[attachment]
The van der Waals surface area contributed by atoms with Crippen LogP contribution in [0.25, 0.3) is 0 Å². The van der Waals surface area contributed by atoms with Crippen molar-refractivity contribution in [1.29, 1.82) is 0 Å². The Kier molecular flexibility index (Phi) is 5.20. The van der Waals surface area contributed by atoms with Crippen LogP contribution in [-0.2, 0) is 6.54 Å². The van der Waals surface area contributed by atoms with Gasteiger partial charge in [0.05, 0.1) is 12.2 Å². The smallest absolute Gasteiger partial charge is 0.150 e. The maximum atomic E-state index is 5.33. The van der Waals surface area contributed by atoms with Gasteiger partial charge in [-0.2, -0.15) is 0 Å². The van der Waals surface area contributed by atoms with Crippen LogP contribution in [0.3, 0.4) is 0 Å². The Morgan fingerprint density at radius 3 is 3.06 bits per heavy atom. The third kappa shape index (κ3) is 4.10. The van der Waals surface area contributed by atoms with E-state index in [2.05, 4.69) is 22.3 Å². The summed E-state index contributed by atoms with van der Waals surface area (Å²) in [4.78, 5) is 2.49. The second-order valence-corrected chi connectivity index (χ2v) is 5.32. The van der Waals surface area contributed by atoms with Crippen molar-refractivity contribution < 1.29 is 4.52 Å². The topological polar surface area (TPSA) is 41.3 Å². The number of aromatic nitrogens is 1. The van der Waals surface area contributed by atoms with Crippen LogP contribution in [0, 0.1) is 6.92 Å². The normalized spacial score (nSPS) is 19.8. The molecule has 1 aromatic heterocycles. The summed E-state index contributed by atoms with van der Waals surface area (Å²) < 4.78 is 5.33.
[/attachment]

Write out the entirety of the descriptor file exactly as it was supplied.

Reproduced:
The van der Waals surface area contributed by atoms with Crippen LogP contribution in [0.25, 0.3) is 0 Å². The van der Waals surface area contributed by atoms with Crippen molar-refractivity contribution in [1.29, 1.82) is 0 Å². The Kier molecular flexibility index (Phi) is 5.20. The van der Waals surface area contributed by atoms with Crippen LogP contribution in [-0.2, 0) is 6.54 Å². The van der Waals surface area contributed by atoms with Gasteiger partial charge in [0.05, 0.1) is 12.2 Å². The smallest absolute Gasteiger partial charge is 0.150 e. The maximum atomic E-state index is 5.33. The van der Waals surface area contributed by atoms with Gasteiger partial charge in [-0.2, -0.15) is 0 Å². The van der Waals surface area contributed by atoms with Crippen LogP contribution in [0.3, 0.4) is 0 Å². The Morgan fingerprint density at radius 3 is 3.06 bits per heavy atom. The third kappa shape index (κ3) is 4.10. The van der Waals surface area contributed by atoms with E-state index in [2.05, 4.69) is 22.3 Å². The summed E-state index contributed by atoms with van der Waals surface area (Å²) in [4.78, 5) is 2.49. The second-order valence-corrected chi connectivity index (χ2v) is 5.32. The van der Waals surface area contributed by atoms with Crippen molar-refractivity contribution < 1.29 is 4.52 Å². The topological polar surface area (TPSA) is 41.3 Å². The number of aromatic nitrogens is 1. The van der Waals surface area contributed by atoms with Crippen LogP contribution in [0, 0.1) is 6.92 Å². The normalized spacial score (nSPS) is 19.8. The molecule has 1 aromatic heterocycles. The summed E-state index contributed by atoms with van der Waals surface area (Å²) < 4.78 is 5.33.